Torrential rain and flash flooding in eastern Spain claim six victims
Storms have caused rivers to burst their banks, evacuations, road closures and extensive damage in the regions of Valencia, Alicante, Murcia and Almería
The heavy rainfall that has battered the southeast of Spain has claimed a total of six lives. On Thursday, two siblings died after their vehicle was swept away by a current in Caudete, in Albacete province. Meanwhile, on Friday, a man of Sub-Saharan African origin was unaware that a flooded underpass in Almería had been cordoned off due to the flooding and entered in his vehicle. The emergency services were unable to save him. Another man, aged 36, lost his life in La Jámula, an area of Granada. His body was located by a National Police helicopter some distance from his vehicle, which had been found hours before, according to municipal sources.
The body of a fifth victim, aged 58, was located on Friday night. The man, who had been missing since midday, was from Redován in Alicante and his body was found by a helicopter in an area close to Orihuela. On Saturday, a 41-year-old man was found dead in Orihuela (Alicante).
A slow-moving storm system has brought record downpours and gale-force winds to eastern Spain, causing flash floods, forcing hundreds from their homes and shutting down roads and schools across the region.
Known locally as a gota fría, literally “cold drop,” this weather event typical of the fall season – a sudden fall in temperatures along the east coast caused by the arrival of very cold polar air – is already being described as the worst since 1987.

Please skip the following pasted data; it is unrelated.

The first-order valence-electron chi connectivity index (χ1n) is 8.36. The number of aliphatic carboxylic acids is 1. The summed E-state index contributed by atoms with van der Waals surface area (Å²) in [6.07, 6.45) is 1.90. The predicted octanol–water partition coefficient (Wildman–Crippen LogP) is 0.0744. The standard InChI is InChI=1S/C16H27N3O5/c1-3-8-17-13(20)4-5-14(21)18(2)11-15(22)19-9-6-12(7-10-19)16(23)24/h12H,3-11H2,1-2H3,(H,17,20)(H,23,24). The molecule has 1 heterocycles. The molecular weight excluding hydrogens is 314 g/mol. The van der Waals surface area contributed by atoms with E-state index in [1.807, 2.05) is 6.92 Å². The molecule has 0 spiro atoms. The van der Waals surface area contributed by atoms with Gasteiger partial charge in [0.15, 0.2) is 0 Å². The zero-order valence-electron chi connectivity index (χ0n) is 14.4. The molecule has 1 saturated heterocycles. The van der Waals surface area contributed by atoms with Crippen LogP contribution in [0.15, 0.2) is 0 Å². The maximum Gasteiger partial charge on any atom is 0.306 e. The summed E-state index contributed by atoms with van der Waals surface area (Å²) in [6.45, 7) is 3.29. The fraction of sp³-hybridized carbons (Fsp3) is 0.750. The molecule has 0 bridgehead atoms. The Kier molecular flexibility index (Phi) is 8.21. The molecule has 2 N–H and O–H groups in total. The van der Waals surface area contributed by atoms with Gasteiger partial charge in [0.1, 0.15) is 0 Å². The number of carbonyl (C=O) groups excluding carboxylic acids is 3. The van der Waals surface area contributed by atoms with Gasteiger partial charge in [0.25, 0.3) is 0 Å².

The provinces of Valencia and Alicante and the Murcia region have been particularly hard hit. The government initially sent 200 soldiers and 100 vehicles from the Military Emergency Unit to Vega Baja, an area in southern Alicante that has been devastated by the flooding.
The town of Ontinyent in Valencia province recorded 250mm of rainfall in 12 hours, around 10 times the normal amount for this time of the year. The local river burst its banks, causing damage to buildings and forcing 140 people from their homes.
On Friday morning, authorities reported that the Segura River has burst its banks in Orihuela, a town of around 76,000 residents in Alicante province.
Winds gusting up to 100km/h ripped through coastal towns on Thursday and triggered three small tornados in Xábia, Dénia and Guardamar. More than 500 people have been evacuated in the Murcia region, and in Almería, the army is helping rescue around 70 people from a flooded campsite in Cabo de Gata national park.
Transit has also been disrupted across eastern Spain. At 8.30am on Friday the railway company Renfe announced it was halting service on its middle-distance trains to or from Valencia, Alicante and Murcia. Many roadways have been partially closed, including the AP-7 toll road and the A-31, as well as 37 regional roads.
Almería, Valencia, Alicante and Murcia remain on red alert and more than 300,000 students are staying home for the second day in a row. The storm is expected to move west towards Portugal and could bring heavy rain to Madrid over the the weekend.
English version by Susana Urra.